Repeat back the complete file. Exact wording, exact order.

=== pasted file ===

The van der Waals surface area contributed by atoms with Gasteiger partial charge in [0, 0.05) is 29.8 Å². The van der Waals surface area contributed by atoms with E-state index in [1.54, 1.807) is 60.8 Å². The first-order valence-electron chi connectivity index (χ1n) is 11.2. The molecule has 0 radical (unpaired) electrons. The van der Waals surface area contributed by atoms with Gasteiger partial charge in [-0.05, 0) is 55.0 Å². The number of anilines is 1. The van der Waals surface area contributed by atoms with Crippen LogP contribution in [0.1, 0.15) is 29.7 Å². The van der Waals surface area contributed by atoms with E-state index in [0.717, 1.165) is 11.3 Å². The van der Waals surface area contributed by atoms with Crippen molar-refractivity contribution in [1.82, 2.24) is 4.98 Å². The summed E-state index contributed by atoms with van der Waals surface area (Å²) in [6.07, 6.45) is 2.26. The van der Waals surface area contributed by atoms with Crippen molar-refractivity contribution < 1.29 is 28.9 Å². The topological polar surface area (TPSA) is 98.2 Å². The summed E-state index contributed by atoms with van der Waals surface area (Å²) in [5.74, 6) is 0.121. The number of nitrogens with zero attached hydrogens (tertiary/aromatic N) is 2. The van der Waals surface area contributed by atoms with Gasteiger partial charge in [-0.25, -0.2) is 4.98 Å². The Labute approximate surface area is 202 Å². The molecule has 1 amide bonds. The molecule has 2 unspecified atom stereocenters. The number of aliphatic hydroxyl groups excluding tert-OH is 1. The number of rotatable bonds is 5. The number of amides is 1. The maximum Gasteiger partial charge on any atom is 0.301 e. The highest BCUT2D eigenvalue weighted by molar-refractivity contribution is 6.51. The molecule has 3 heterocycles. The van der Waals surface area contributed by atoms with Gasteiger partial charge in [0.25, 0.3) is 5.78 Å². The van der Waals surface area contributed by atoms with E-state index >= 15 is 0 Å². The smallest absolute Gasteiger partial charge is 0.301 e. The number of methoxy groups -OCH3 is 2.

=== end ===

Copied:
The van der Waals surface area contributed by atoms with Gasteiger partial charge in [0, 0.05) is 29.8 Å². The van der Waals surface area contributed by atoms with E-state index in [1.54, 1.807) is 60.8 Å². The first-order valence-electron chi connectivity index (χ1n) is 11.2. The molecule has 0 radical (unpaired) electrons. The van der Waals surface area contributed by atoms with Gasteiger partial charge in [-0.05, 0) is 55.0 Å². The number of anilines is 1. The van der Waals surface area contributed by atoms with Crippen LogP contribution in [0.1, 0.15) is 29.7 Å². The van der Waals surface area contributed by atoms with E-state index in [0.717, 1.165) is 11.3 Å². The van der Waals surface area contributed by atoms with Crippen molar-refractivity contribution in [1.82, 2.24) is 4.98 Å². The summed E-state index contributed by atoms with van der Waals surface area (Å²) in [6.07, 6.45) is 2.26. The van der Waals surface area contributed by atoms with Crippen molar-refractivity contribution < 1.29 is 28.9 Å². The topological polar surface area (TPSA) is 98.2 Å². The summed E-state index contributed by atoms with van der Waals surface area (Å²) in [5.74, 6) is 0.121. The number of nitrogens with zero attached hydrogens (tertiary/aromatic N) is 2. The van der Waals surface area contributed by atoms with Gasteiger partial charge in [-0.25, -0.2) is 4.98 Å². The Labute approximate surface area is 202 Å². The molecule has 1 amide bonds. The molecule has 2 unspecified atom stereocenters. The number of aliphatic hydroxyl groups excluding tert-OH is 1. The number of rotatable bonds is 5. The number of amides is 1. The maximum Gasteiger partial charge on any atom is 0.301 e. The highest BCUT2D eigenvalue weighted by molar-refractivity contribution is 6.51. The molecule has 3 heterocycles. The van der Waals surface area contributed by atoms with Gasteiger partial charge in [0.25, 0.3) is 5.78 Å². The van der Waals surface area contributed by atoms with E-state index >= 15 is 0 Å². The smallest absolute Gasteiger partial charge is 0.301 e. The number of methoxy groups -OCH3 is 2.